Wednesday, October 13, 2010

Write: A Room with a View

Exercise:  Imagine you  have just walked into a room not your own.  It could belong to a neighbor, a waiting room, a stranger, or an imaginary being.  Maybe you walked into your subconscious' room.  Maybe you don't know where you are yet. 

Wherever you walked, begin to describe it.  Write what you see, what you feel, what you smell.  What does the room say to you?  Is the person living here a person you would like to meet?  Does it remind you of a relative?  Does it make you want to curl up and sleep or run away and scream? 

The door opens with the faintest of squeaks and closes softly behind me.  I gaze around the room, brows furrowed in confusion.  There seems to be everything in here and no order to it.  The large room looks like a small library has been turned into a home office.  Bookshelves line three walls, pausing only for the door and light fixtures.  It should be gloomy, but the wall of windows makes it anything but.

The wall of glass pulls me farther into the room, stepping around a delicately carved chair that is home to a pile of blankets.  The windows give a magnificent view of a wild wood.  Branches sway in the breeze and somewhere, far off, there is a sound of a waterfall.  There, and there, a bird flutters between the leaves, dancing to the song of a mate.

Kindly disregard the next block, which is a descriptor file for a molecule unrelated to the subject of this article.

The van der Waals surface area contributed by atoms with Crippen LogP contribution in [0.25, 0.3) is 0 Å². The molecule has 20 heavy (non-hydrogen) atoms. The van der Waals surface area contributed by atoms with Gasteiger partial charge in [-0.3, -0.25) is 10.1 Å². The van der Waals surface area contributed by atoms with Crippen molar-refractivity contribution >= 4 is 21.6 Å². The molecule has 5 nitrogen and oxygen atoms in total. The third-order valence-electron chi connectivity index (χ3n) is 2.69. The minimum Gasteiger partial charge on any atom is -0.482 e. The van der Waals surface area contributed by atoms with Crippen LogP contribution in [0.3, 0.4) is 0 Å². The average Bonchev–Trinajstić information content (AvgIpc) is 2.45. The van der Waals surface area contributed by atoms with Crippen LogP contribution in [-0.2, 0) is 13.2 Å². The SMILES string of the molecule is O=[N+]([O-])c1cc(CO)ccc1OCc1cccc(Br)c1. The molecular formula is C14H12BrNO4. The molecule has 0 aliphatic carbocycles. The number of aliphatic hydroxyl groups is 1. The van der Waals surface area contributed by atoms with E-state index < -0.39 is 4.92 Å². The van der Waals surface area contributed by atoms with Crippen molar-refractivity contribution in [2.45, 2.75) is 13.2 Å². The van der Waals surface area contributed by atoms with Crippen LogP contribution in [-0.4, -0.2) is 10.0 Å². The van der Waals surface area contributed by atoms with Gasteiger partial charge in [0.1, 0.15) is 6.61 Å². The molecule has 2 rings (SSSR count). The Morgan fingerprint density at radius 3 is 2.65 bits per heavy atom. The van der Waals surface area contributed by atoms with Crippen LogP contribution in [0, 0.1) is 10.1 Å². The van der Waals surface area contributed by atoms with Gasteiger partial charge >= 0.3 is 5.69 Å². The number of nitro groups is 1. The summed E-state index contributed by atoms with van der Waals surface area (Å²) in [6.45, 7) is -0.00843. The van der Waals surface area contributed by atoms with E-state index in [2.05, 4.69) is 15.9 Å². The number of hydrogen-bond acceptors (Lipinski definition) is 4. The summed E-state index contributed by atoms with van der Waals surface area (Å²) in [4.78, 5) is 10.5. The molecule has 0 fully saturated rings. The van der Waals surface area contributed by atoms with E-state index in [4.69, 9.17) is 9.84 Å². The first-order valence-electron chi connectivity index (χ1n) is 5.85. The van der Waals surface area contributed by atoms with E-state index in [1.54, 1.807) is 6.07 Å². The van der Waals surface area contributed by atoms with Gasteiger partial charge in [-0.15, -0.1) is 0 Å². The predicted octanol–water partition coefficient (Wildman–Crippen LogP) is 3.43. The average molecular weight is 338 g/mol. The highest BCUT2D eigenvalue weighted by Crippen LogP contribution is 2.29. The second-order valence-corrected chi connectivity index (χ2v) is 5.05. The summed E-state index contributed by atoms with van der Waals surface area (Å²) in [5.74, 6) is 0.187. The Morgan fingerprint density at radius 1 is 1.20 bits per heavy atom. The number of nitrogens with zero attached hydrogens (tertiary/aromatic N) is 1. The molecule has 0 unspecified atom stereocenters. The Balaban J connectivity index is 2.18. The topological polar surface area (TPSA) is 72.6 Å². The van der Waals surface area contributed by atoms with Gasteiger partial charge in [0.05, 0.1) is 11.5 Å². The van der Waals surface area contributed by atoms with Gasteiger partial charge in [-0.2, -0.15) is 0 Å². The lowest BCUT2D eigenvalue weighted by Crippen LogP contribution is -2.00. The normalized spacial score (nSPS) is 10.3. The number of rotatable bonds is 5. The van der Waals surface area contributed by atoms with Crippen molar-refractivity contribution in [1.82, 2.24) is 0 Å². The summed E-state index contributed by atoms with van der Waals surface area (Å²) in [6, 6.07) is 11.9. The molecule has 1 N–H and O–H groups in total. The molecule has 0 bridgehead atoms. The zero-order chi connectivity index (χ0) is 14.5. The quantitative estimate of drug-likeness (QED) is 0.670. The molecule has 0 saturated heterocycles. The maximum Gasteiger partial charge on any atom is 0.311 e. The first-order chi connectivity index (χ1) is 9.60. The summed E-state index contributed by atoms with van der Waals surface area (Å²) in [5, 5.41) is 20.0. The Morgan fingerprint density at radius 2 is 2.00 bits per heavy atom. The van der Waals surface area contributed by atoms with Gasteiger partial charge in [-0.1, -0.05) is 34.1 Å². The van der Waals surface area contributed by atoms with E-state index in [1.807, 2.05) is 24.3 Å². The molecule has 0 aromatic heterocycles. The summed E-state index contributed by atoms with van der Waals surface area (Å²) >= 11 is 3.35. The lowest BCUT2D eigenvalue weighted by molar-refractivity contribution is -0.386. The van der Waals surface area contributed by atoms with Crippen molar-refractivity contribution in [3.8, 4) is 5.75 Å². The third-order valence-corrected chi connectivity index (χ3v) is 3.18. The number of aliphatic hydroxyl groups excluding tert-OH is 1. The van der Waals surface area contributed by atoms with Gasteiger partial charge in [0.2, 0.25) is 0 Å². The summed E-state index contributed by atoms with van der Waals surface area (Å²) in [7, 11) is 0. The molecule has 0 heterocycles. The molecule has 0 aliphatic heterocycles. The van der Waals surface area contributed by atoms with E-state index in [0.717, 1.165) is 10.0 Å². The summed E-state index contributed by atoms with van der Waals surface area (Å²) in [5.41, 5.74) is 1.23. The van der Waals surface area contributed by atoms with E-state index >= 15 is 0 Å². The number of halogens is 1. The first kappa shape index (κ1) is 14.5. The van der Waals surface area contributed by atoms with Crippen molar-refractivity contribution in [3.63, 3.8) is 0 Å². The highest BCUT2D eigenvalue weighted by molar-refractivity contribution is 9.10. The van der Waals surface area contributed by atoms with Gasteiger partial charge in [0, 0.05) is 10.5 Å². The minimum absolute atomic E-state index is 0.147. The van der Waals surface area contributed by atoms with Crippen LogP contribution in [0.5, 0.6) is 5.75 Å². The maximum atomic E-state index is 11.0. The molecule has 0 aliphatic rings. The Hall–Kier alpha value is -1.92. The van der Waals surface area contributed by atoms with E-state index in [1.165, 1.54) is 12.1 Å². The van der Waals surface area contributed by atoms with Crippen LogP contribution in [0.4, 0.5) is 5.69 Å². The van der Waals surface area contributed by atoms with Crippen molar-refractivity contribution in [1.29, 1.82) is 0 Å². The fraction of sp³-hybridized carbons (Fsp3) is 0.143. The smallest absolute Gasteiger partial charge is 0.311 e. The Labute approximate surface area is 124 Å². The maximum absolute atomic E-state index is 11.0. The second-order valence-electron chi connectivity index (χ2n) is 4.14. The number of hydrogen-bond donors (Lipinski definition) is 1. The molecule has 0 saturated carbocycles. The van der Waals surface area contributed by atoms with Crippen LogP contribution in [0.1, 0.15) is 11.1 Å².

I watch him until he disappears into the greenery, then I turn back to the room.  An open book beckons from the large desk.  I run my fingertips over the warm wood and move behind it, spinning the globe on it's axle and watching the continents spin about.  With a smile, I raise my eyes to the rest of the room.

I can tell from here that the pile of blankets is nothing of the sort. It is a golden lion's mane stretched across the chair.  Where did that come from and why?  Maybe the owner went on safari and brought back a souvenir.  Maybe they were wearing for some golden coat.  Or maybe they had to fight a lion and won.

A laugh escapes my lips at my imagination and I shake my head.  Out of the corner of my eye, I spy the telescope next to the window.  On tripod legs, its body is angled upwards to spy into the heavens once night falls.  The shelf behind it is full of star charts and globes painted with scenes of the constellations.  A model of the solar system hangs from the ceiling and calls me.  I reach up and barely touch the moon.  How many people have been inspired by that wish?  How many stories have been written?  How many discoveries have been made?

With a sigh, I pull myself away from my reverie and pick up the stack of papers I was sent for.  Neat and orderly on the desk, the notes sing themselves off the page.  Just looking at them is beauty.  Hearing them played is exquisite.

I pull the door closed behind me with a wistful sigh, shutting off the room of wonder and inspiration.  Thus the life of working for a Muse.

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